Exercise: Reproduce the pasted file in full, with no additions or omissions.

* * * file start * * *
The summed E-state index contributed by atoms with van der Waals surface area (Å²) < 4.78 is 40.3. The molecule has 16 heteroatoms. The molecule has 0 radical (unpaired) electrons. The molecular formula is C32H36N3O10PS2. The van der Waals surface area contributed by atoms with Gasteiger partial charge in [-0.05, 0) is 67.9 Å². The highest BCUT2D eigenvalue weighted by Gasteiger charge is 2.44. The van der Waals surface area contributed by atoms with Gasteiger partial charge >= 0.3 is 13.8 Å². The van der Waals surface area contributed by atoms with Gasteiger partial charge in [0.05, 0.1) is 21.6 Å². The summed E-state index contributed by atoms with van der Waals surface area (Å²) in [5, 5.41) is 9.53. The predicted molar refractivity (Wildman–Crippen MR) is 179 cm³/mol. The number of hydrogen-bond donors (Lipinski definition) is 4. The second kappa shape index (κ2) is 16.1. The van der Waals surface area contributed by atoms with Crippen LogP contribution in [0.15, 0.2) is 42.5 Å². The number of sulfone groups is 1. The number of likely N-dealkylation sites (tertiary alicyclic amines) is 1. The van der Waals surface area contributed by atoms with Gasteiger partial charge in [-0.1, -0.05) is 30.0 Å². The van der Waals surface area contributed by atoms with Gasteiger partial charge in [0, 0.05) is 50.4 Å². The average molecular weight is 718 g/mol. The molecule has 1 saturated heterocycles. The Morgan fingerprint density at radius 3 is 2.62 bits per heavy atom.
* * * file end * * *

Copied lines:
The summed E-state index contributed by atoms with van der Waals surface area (Å²) < 4.78 is 40.3. The molecule has 16 heteroatoms. The molecule has 0 radical (unpaired) electrons. The molecular formula is C32H36N3O10PS2. The van der Waals surface area contributed by atoms with Gasteiger partial charge in [-0.05, 0) is 67.9 Å². The highest BCUT2D eigenvalue weighted by Gasteiger charge is 2.44. The van der Waals surface area contributed by atoms with Gasteiger partial charge >= 0.3 is 13.8 Å². The van der Waals surface area contributed by atoms with Gasteiger partial charge in [0.05, 0.1) is 21.6 Å². The summed E-state index contributed by atoms with van der Waals surface area (Å²) in [5, 5.41) is 9.53. The predicted molar refractivity (Wildman–Crippen MR) is 179 cm³/mol. The number of hydrogen-bond donors (Lipinski definition) is 4. The second kappa shape index (κ2) is 16.1. The van der Waals surface area contributed by atoms with Crippen LogP contribution in [0.15, 0.2) is 42.5 Å². The number of sulfone groups is 1. The number of likely N-dealkylation sites (tertiary alicyclic amines) is 1. The van der Waals surface area contributed by atoms with Gasteiger partial charge in [-0.1, -0.05) is 30.0 Å². The van der Waals surface area contributed by atoms with Gasteiger partial charge in [0, 0.05) is 50.4 Å². The average molecular weight is 718 g/mol. The molecule has 1 saturated heterocycles. The Morgan fingerprint density at radius 3 is 2.62 bits per heavy atom.